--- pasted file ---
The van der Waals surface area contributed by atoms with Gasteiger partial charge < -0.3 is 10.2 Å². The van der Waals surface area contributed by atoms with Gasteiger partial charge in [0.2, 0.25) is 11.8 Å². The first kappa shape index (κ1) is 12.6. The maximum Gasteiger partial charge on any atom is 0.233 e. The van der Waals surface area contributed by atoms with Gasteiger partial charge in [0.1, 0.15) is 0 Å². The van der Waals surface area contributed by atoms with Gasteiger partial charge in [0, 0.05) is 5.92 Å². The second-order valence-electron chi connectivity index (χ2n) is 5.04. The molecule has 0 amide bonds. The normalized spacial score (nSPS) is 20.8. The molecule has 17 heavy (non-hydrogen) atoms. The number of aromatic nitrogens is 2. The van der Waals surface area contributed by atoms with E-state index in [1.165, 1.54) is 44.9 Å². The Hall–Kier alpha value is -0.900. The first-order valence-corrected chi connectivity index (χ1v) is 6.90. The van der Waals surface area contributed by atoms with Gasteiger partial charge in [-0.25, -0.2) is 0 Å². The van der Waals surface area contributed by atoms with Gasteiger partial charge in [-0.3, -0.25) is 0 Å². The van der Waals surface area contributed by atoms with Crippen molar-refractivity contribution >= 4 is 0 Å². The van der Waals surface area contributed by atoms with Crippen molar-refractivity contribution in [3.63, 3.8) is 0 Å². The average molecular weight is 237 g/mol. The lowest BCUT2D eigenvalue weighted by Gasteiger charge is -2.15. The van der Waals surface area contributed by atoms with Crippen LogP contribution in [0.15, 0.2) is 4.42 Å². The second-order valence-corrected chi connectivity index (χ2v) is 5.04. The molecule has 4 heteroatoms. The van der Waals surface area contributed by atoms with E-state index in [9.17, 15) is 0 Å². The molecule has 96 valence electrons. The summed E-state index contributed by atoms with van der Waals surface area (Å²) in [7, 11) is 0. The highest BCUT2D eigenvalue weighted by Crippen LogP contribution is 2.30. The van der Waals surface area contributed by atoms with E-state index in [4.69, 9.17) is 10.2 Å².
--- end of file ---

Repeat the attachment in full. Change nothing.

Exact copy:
The van der Waals surface area contributed by atoms with Gasteiger partial charge < -0.3 is 10.2 Å². The van der Waals surface area contributed by atoms with Gasteiger partial charge in [0.2, 0.25) is 11.8 Å². The first kappa shape index (κ1) is 12.6. The maximum Gasteiger partial charge on any atom is 0.233 e. The van der Waals surface area contributed by atoms with Gasteiger partial charge in [0.1, 0.15) is 0 Å². The van der Waals surface area contributed by atoms with Gasteiger partial charge in [0, 0.05) is 5.92 Å². The second-order valence-electron chi connectivity index (χ2n) is 5.04. The molecule has 0 amide bonds. The normalized spacial score (nSPS) is 20.8. The molecule has 17 heavy (non-hydrogen) atoms. The number of aromatic nitrogens is 2. The van der Waals surface area contributed by atoms with E-state index in [1.165, 1.54) is 44.9 Å². The Hall–Kier alpha value is -0.900. The first-order valence-corrected chi connectivity index (χ1v) is 6.90. The van der Waals surface area contributed by atoms with Gasteiger partial charge in [-0.25, -0.2) is 0 Å². The van der Waals surface area contributed by atoms with Gasteiger partial charge in [-0.3, -0.25) is 0 Å². The van der Waals surface area contributed by atoms with Crippen molar-refractivity contribution >= 4 is 0 Å². The van der Waals surface area contributed by atoms with Crippen molar-refractivity contribution in [3.63, 3.8) is 0 Å². The average molecular weight is 237 g/mol. The lowest BCUT2D eigenvalue weighted by Gasteiger charge is -2.15. The van der Waals surface area contributed by atoms with Crippen LogP contribution in [0.15, 0.2) is 4.42 Å². The second-order valence-corrected chi connectivity index (χ2v) is 5.04. The molecule has 4 heteroatoms. The van der Waals surface area contributed by atoms with E-state index in [9.17, 15) is 0 Å². The molecule has 96 valence electrons. The summed E-state index contributed by atoms with van der Waals surface area (Å²) in [7, 11) is 0. The highest BCUT2D eigenvalue weighted by Crippen LogP contribution is 2.30. The van der Waals surface area contributed by atoms with E-state index in [4.69, 9.17) is 10.2 Å².